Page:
Golden Dawn- October meeting 2012

I’ll be the first to admit it, I’m a history snob.  Even more so when it comes to paganism or anything remotely related to that subject.  It’s just the way I am, I love unraveling ‘facts’ back to their humble and primal beginnings, though sometimes there are things I wish I never found (Samhain was NOT the Celtic new year, it turns out- discuss… as an example).

For me, whether for good or ill, if something that is accepted as common knowledge, or assumed to be true and then is later found to not be so, then I lose faith or regard that particular subject as no longer important.  The same cannot be said of modern Druidry, indeed the whole of the modern Pagan movement, and yet it can.  Allow me to explain.

Cthulhudruid gave a wonderful account of that most famous of sects and gentlemen’s clubs: The Golden Dawn.  Not only is it’s history steeped in Qaballic mysticism and the exploration of the spiritual side of industrial age man, it is also riddled with politics, and celebrity (both Aleister Crowley and Gerald Gardner were members).

The Golden Dawn was not just another ‘secret society’, because unlike most, it had progeny and even gave birth to two more movements: Thelema and Wicca.  In fact, I suppose you could say it was the ‘Mother’ of all modern paganism and witchcraft and… even Druidry.

On the journey home, both myself and Ladymorgana had our minds racing, did this mean that all we thought was a lie?  Did this mean that ALL modern pagan practices actually only go back to about 300 or so years?  Belief is a strange and wonderful thing.  I had previously been aware of the Golden Dawn and that it had a huge influence on today’s rituals and spell casting techniques, but I guess I had no understanding that it actually provided the backbone of all that those who call themselves witches, druids, magicians do.

How would anyone who was embarking on the quest to follow the ‘old ways’ feel once they discovered that those ‘celtic witchcraft’ -sorry, lets jazz it up- ‘Celtic Wychcrafte’ rites were actually from a book of Hebrew origin?  Not meaning to sound anti-semetic here, just trying to paint a picture of origins being vastly different from their later incarnated forms.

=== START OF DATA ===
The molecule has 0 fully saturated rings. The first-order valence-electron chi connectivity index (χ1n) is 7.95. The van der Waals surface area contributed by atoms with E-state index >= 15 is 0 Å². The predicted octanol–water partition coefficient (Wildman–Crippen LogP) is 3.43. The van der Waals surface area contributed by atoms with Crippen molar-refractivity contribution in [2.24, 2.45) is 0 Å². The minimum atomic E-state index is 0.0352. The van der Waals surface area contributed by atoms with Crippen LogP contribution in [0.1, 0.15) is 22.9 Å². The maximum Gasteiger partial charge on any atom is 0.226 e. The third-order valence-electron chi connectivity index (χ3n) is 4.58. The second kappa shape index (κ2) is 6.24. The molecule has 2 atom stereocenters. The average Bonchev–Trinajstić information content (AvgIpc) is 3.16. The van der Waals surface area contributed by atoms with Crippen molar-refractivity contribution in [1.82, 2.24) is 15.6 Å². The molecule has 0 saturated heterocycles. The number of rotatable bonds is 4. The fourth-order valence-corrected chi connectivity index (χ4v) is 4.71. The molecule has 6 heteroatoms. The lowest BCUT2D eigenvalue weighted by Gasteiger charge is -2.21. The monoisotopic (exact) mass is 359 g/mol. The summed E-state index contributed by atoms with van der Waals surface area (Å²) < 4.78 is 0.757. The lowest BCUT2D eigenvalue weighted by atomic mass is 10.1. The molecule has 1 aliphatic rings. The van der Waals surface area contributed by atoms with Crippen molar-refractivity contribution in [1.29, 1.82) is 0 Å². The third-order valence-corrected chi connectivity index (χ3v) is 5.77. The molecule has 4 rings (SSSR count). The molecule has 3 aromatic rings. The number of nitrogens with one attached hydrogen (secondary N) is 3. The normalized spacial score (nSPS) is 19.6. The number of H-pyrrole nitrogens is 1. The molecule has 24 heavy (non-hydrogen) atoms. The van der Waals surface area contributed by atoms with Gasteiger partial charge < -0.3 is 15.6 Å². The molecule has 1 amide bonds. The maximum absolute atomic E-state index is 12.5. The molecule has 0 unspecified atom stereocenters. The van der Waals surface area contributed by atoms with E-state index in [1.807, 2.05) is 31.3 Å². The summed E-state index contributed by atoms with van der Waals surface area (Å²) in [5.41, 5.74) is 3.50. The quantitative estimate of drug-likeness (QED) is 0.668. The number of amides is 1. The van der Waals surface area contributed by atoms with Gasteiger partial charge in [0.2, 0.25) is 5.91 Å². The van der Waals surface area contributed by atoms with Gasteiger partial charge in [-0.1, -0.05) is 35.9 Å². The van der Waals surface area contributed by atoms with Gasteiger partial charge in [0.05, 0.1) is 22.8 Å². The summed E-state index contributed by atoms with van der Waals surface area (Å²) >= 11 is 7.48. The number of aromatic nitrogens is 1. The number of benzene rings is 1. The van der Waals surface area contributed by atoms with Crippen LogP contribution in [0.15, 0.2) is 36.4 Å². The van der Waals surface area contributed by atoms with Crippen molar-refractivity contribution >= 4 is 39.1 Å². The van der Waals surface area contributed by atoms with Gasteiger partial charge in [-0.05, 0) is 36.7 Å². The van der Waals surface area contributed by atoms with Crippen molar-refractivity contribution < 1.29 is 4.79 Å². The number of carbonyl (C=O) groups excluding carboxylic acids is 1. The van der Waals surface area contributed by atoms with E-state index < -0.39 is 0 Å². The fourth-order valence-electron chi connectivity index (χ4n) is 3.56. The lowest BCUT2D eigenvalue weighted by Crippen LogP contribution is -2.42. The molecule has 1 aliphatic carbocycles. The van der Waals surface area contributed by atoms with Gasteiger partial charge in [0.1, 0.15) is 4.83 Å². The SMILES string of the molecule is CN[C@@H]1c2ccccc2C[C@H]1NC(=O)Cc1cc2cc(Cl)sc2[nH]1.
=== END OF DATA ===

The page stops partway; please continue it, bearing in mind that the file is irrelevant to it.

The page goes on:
The point is, it works.  It doesn’t actually matter if those of us who practice magic
or perform modern rites are following a way that is different and perhaps alien to how our ancestors did it in the past.  There’s a reason people call it Modern Druidry  or Neo-paganism… the present is not strictly following the ways of the past because it can’t.  Too much of pagan history has been second and third hand information, we can only go with what we have.  A Druid of the past might look at a modern Druid and look totally confused at what they are doing; whereas the reverse could see disappointment and maybe even fear at the practices of the old.

I am pleased to call myself a member of the Order and proud to say I am a member of the Grove of the Corieltauvi; there are times when I find the practices of the Order questionable, as there are things in the Gwers I disagree with.  And yet there are lessons I have learned from both the Order and the Gwers that have expanded my understanding and both my mind and spirit that I could never give up on.

The only point to following ‘if it is true’ is that it has to be true to you, there’s no reason in paying lip service to a rite or a prayer if it does nothing for you, if it does, then ‘do as thou wilt’… just don’t be an idiot and ruin it for everyone else.

I would like to thank my friends at the Grove for helping me to become less of a history snob, though I must confess I’m not quite cured yet.



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